Commaful is supported by readers. When you buy through links on our site, we may earn an affiliate commission at no extra cost to you. As an Amazon Associate I earn from qualifying purchases. This does not affect who we choose to review or what we recommend. Learn more
We all know that how to write great character descriptions is essential to writing good fiction, but it’s not always easy. How do you keep them from sounding flat? How do you get inside your character’s head? How do you show them from different angles? The answers to these questions are the same for all good fiction, but the techniques for how to write great character descriptions are as varied as your imagination. The more you write, the more you’ll develop your own approach to how to write great character descriptions, and the more comfortable you’ll become with it.
- 1 Description is not about the physical appearance
- 2 See your characters descriptively
- 3 Use a real person as a reference
- 4 Turn how your character looks into a personality
- 5 See the world through their eyes
- 6 Let your characters describe themselves
- 7 Use dialogue
- 8 Tell your reader the traits that matter to the plot
- 9 Make them human
- 10 Join the Commaful Storytelling Community
Description is not about the physical appearance
This might sound like a novel concept, but description is not about physical appearance. It’s important to the way you describe the setting, but it’s even more important when describing your characters.
Instead of concentrating on physical details, think about what’s going on around them instead. Quotes are a great way to give the character’s personality. The same character, after putting on a new set of clothes can be described differently. The reason is that people behave differently depending on the setting, depending on what they wear and on what is happening to them. A careless character will still be careless after putting on a becoming dress.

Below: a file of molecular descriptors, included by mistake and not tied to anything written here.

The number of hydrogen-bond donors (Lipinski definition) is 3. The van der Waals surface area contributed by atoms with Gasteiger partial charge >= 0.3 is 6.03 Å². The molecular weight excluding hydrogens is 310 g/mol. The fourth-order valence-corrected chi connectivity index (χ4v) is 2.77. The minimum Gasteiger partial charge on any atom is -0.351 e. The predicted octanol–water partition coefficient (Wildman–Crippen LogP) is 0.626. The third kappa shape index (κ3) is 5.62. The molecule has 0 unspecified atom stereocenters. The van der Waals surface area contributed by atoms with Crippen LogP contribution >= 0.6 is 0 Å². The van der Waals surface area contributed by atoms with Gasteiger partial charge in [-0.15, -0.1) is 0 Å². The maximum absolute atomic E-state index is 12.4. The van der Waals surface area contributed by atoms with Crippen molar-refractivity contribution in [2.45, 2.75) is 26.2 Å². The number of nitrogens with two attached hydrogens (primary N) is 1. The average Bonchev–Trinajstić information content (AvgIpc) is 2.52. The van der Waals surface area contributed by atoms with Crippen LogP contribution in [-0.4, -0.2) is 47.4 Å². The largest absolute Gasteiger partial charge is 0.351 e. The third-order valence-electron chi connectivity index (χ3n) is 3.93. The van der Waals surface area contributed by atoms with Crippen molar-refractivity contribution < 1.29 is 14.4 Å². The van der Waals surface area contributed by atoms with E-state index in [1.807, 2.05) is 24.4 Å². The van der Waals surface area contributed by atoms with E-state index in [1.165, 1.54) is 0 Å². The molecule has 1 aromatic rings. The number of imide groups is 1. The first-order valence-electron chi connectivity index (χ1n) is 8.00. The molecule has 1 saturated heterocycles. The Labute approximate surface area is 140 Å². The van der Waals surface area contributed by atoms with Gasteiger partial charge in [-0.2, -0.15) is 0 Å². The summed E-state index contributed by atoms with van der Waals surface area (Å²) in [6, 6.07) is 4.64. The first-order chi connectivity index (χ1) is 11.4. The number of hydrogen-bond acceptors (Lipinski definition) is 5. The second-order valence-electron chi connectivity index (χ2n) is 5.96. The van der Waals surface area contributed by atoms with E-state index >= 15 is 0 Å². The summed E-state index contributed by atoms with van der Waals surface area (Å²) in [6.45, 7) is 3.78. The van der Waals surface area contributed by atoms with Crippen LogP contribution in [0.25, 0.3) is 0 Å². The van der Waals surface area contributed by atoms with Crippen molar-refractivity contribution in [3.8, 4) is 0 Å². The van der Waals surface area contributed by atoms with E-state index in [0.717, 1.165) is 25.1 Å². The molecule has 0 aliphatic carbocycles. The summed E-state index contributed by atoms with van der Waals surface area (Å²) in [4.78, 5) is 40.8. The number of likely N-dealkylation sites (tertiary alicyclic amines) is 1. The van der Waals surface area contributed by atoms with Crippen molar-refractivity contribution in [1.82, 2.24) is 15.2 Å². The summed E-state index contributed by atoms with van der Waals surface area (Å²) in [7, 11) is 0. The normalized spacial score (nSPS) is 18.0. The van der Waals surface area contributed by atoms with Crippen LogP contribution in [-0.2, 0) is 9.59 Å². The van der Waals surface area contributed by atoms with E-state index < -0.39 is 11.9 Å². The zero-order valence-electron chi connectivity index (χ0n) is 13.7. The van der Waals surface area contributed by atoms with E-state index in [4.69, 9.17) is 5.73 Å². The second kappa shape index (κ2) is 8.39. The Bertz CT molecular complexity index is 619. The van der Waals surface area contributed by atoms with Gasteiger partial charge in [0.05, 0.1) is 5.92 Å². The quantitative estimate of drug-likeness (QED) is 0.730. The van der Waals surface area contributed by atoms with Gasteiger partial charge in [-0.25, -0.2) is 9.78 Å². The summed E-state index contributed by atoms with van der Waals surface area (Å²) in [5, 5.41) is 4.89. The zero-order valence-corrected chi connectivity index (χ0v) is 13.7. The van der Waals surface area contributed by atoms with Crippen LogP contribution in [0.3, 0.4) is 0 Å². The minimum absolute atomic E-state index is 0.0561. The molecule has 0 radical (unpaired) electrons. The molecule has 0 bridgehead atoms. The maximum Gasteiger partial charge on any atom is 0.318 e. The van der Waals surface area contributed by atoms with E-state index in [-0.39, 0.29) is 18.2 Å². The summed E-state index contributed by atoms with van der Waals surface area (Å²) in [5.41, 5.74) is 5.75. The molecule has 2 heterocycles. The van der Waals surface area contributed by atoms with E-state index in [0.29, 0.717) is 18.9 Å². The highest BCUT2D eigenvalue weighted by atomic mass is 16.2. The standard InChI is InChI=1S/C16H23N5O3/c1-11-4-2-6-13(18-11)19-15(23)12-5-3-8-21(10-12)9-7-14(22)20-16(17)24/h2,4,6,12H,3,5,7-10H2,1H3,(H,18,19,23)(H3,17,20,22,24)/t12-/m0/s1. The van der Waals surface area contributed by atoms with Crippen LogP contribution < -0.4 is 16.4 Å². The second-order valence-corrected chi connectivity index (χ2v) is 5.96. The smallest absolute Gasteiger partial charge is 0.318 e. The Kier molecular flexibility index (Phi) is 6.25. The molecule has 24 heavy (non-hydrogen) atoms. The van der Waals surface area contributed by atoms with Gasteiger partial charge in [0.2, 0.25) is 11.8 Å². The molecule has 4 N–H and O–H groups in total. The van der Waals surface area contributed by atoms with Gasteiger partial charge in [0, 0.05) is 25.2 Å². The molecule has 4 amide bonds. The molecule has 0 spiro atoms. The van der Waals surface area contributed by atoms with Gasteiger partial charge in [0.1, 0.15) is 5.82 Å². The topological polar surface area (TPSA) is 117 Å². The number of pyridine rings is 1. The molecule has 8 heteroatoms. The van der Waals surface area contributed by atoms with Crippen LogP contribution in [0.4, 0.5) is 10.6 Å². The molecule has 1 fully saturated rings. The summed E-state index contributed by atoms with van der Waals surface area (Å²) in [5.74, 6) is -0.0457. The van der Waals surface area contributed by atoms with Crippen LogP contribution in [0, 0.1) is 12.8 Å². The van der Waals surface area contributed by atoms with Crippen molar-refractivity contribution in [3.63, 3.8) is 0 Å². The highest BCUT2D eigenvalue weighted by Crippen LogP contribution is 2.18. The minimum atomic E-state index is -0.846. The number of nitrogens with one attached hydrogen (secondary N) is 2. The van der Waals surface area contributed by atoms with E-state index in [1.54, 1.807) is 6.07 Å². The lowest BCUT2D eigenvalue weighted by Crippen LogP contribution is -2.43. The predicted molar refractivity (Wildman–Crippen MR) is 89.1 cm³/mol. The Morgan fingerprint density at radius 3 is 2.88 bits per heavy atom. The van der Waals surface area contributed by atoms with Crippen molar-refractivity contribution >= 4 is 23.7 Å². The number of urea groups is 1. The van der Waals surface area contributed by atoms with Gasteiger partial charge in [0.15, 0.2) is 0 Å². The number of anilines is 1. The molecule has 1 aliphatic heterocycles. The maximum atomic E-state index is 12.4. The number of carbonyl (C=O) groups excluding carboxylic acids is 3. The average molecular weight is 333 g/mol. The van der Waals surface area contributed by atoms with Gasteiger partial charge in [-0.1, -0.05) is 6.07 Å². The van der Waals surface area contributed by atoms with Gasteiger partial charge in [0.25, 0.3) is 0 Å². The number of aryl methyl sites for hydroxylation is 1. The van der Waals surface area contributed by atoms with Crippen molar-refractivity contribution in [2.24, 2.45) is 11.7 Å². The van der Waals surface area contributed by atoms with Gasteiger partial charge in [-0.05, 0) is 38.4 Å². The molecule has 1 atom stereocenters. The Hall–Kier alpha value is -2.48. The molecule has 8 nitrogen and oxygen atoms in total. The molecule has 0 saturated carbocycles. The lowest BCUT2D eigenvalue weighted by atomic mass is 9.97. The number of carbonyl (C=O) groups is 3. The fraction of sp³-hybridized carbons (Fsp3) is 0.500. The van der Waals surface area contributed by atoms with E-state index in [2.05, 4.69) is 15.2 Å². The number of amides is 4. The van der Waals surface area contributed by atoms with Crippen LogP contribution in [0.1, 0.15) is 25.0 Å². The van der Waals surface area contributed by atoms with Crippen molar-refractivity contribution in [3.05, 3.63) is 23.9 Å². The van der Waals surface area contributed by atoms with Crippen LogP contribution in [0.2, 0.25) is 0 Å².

Show what your character is doing that moment, as much as possible. Don’t describe your character from the outside, concentrate your efforts to describe what’s out of the norm for your characters behavior. It is a written activity, instead of a static thing. To do so you will be giving them a specific occupation. As you are writing instead of describing the occupation, the reader will be reading, humming and feeling it. This will allow the reader to feel the personality of your character.
See your characters descriptively
When you describe a character, it isn’t enough to say that they are beautiful or stubborn. You need to think about the way they are beautiful, and whether their stubborness is a product of their youth or their age. If a character’s stubbornness is an inherent trait, then you would describe them as “stubborn to the core” but if it’s a recent development, you would describe them as “gives-in easily, but has been doggedly set against this one thing”.
Each character should have a distinctive voice, but even by describing one character’s voice, you can help readers get a concept of voice in general. When you describe, you don’t have to do it for every character. Two or three distinctive characters per chapter is enough.
As the author, you are the ultimate creator of your characters, so rather than gaze outwards at the way other people act, you should be looking inwards and constructing people that you as the creator want them to be.Consider the details that you choose. Will you be able to observe the way that your character walks? If they move clumsily, their clothing will make a sound when they do so. Consider the signals that you are sending out with the detailed choices you make. It is good not to be excessive with describing your characters, since if your characters play an important role in the story, they will be repeatedly described.
Use a real person as a reference
One way to add depth and dimension to your character descriptions is to use a real person as a reference point. Imagine yourself, from the outside, fleshing out your main character’s physical appearance. You might not be quite as in tune with yourself as your readers might be — after all, you know what you look like and what’s behind your appearance, while your readers don’t. Fix this disconnection by using a favorite actor or actress as a reference point — use them to give your character descriptions a focus and a dimensionality that will help you produce the most memorable portrait of your character you can. The more dimensional the portrait, the more connected your readers will be to and impressed by your character, and the more involved your readers are with your story, the more likely they are to enjoy it.